Text and Photos by Linda Hagan, Maryland Master Naturalist
I had the opportunity to go to a program about beavers sponsored by the Natural History Society of Maryland. The program was held at Boordys Vineyards where they had been having problems with flooding of a roadway caused by beavers. Rather than have them trapped and removed, they wanted to find a way to co-exist with the beavers, so they contacted a local conservation company which specializes in beaver restoration projects. The presentation covered management practices which could be used to save the beavers and allow them to do what beavers do best, make and restore wetlands.
Beavers are considered a “keystone” species. The dictionary definition: a species upon which other species in an ecosystem largely depend, such that if it were removed the ecosystem would change drastically. One great example of a keystone species was when wolves were reintroduced to Yellowstone National Park. There has been much written about the remarkable change wolves made in a very positive way to the habitat. So much so that other creatures who were no longer there came back. If you can, I would advise everyone who cares about ecosystems and the diverse animals that exist in them to read about the wolves of Yellowstone. Today, however, I am going to write about a creature who lives in Frederick and surrounding counties. This keystone species is the American Beaver.
Beavers are the largest rodent in North America and second largest in the world. They can weigh from 30-60 lbs and can be 40” in length which includes their tail. Beavers were almost hunted to extinction in the mid-1800’s for their valuable thick fur which was used to make top hats. I’m happy to say that beavers have been aided by wildlife management practices and, with their prolific breeding have made a comeback and are hopefully now here to stay. The importance they plan in wetland creation can not be understated.
Beavers can live near humans, but because they are shy they prefer more isolated locations which are unfortunately getting harder to find. Beavers live near streams, creeks, ponds, marshes and small lakes where there is constant water sources; they prefer them to be narrow enough for easy damming. They build dams made of tree cuttings which they pack together with mud and rocks. Beavers cut down trees within 200 feet of the water’s edge so they don’t have to drag the wood very far. Staying close to where their dam and lodges are also helps them avoid predators. Beavers sometimes dig canals from the pond to land so they can float the logs back to the dam. One beaver can cut down between 216 and 300 trees with diameters of 3” or less in a year. On average one acre of aspen trees can support a 5-6 member colony of beavers for 1 to 2.5 years. Beavers are monogamous and have one mate usually for life. They have a single litter of between two to five kits which are born between May and early July. They weigh 1 pound and are a foot long. Kits are fully furred, and their eyes and ears are open. They can swim within hours of being born, but are too buoyant to submerge themselves for several days and the fur is not yet water repellent. At 3-4 weeks old the anal glands used to oil the fur are functioning and they can waterproof their fur. Beavers are also social animals and their colony consist of a breeding pair and two generations of offspring which stay with their parents until 2 yrs of age at which time they are driven off to find their own territory.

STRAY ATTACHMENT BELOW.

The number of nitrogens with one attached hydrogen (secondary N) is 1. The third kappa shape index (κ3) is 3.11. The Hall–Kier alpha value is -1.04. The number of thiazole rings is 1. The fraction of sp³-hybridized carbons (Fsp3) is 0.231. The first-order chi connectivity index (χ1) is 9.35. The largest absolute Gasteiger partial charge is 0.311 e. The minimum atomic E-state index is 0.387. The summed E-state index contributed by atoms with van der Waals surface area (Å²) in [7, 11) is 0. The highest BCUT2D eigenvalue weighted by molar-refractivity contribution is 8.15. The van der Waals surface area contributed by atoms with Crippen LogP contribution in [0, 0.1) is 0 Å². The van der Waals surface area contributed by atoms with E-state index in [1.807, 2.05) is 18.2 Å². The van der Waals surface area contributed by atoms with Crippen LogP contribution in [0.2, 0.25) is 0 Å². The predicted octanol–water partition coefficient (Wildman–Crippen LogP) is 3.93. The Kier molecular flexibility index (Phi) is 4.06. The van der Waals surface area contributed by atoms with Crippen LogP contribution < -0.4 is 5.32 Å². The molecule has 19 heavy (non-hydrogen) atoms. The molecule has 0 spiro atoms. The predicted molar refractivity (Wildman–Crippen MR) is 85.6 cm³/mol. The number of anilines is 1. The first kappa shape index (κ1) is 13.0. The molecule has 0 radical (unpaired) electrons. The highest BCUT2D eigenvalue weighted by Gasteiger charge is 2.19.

They build dams to backup water around the domed shaped lodge they live in so they are protected from predators. These lodges are made of sticks and logs which is plastered together with mud. The lodge can be up to 5’ high and consist of a feeding den, a resting den, and a small air hole at the top for fresh air. When the mud of these lodges freezes it is almost impossible for a predator to break through, but if they succeed the beaver has two underwater entrances they can use to escape. The entrance to the lodge is always below water level. The beaver dams can hold back a great deal of water, but it also allows the water to continue to flow through it. Beavers are constantly maintaining the dams and can heighten the water level by making the damn higher. They need a water height of 2’-3’ to feel safe.
Beavers are herbivores. During the spring and summer they eat aquatic plants such as tubers from cattails and water lilies and shoots from young plants. Beavers cut down trees to get the newer, more succulent growth. During the winter they eat woody vegetation like bark and twigs from birch, ash, willows, poplar, aspen, cottonwoods, pines and other species of trees.